The Bahamas liquidators are seeking to exclude over $200 million worth of luxury properties in the country from the estate of FTX, as the bankrupt crypto exchange seeks to wind up and repay creditors in the U.S., court documents filed on Monday revealed.
Meanwhile, lawyers for FTX’s new boss, John Ray, are attempting to fight off attempts by what they say are “reckless” attempts by Bahamas-based administrators to secure access to the defunct exchange’s IT systems, in legal proceedings that have rapidly become as messy as the crypto exchange’s own governance.
Unsuccessful attempts by former FTX chief Sam Bankman-Fried to get back his password for company systems, apparently at the urging of Bahamas joint provisional liquidators (JPLs), “highlight the recklessness with which the JPLs and the Bahamian authorities are approaching the security of the Debtors’ assets and systems,” a filing on behalf of FTX’s new U.S. management said.
“The last time these individuals had access to the Debtors’ systems, they used such access to transfer assets belonging to the Debtors,” the filing added.
A brief reopening of FTX exchange between Nov. 10 and Nov. 11, the day Bankman-Fried resigned and the company filed for bankruptcy, led to $100 million in crypto being withdrawn by 1,500 customers who were, or purported to be, Bahamian, the filing said.
Bankman-Fried had on Nov. 10 promised Bahamas Attorney General Ryan Pinder that he would segregate funds for local customers and allow them to withdraw, according to an email filed with the court.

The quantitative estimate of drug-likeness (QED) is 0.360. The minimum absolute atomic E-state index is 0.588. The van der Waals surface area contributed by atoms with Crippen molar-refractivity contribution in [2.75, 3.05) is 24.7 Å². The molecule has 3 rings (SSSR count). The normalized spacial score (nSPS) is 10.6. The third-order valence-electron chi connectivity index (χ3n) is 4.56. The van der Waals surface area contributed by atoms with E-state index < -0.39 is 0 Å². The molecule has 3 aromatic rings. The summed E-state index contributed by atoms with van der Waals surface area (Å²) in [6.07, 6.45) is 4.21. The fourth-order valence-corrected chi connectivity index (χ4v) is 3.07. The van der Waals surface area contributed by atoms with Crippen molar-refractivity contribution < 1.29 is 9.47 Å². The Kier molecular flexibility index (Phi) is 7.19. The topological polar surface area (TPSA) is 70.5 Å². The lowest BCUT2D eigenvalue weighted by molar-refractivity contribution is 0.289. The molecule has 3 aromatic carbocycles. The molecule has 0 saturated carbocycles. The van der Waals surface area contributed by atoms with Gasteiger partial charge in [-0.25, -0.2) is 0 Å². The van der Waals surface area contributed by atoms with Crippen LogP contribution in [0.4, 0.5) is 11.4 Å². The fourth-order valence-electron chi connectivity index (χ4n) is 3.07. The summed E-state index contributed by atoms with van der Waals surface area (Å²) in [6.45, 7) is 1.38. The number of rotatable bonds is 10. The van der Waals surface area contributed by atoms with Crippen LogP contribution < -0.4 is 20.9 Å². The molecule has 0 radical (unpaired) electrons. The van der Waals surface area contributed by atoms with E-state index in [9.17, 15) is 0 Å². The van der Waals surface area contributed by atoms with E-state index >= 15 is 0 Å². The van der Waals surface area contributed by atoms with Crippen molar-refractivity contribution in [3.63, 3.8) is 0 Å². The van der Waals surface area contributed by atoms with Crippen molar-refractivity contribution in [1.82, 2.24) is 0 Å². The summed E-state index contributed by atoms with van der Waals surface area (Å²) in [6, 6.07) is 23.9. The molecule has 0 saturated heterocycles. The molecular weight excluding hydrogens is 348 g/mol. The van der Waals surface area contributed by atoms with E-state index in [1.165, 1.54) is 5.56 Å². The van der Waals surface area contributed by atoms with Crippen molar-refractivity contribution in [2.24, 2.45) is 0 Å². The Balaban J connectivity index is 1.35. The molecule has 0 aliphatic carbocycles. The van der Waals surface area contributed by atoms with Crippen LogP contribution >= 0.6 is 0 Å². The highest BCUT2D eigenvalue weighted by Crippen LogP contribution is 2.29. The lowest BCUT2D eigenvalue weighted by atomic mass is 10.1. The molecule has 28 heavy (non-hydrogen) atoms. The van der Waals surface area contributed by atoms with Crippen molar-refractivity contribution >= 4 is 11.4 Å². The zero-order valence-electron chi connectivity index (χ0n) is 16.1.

In a Dec. 7 letter, lawyers for Bahamas liquidators warned of “potentially severe adverse impacts” and the risk of dissipation of assets if they aren’t immediately granted access to FTX systems, such as Amazon Cloud and Google Drive.
Meanwhile, in a separate court filing, Bahamian liquidators say the holding company of a series of 35 luxury Bahamas villas, the most expensive of which costs $30 million, was unlawfully transferred into U.S. hands, as lawyers squabble over which country has jurisdiction.
The portfolio was supposedly under control of both FTX chief executive Sam Bankman-Fried and co-chief executive Ryan Salame – but Salame may never have approved the real estate holding company to be included in Chapter 11 bankruptcy proceedings, Brian Simms, a liquidator appointed in the Bahamas, told the Delaware court.
“An action of one director is a nullity under Bahamian law when the consent of two directors is required,” Simms said. “Bahamian law does not allow for recognition for a foreign insolvency proceeding of a Bahamian corporation” such as that which owned the properties.
After taking over as chief executive on Nov. 11, Ray told the court that FTX was one of the biggest governance failures he had seen in his 40-year restructuring career. Ray cited a failure to document the structure of the 100-plus entities in Bankman-Fried’s empire, the staff on his payroll, or the status of Bahamas properties given to staff.
Bankman-Fried had been due to testify at the U.S. House of Representatives on Tuesday, but this has been thrown into doubt after news that Pinder has ordered Bankman-Fried’s arrest pending extradition to the U.S.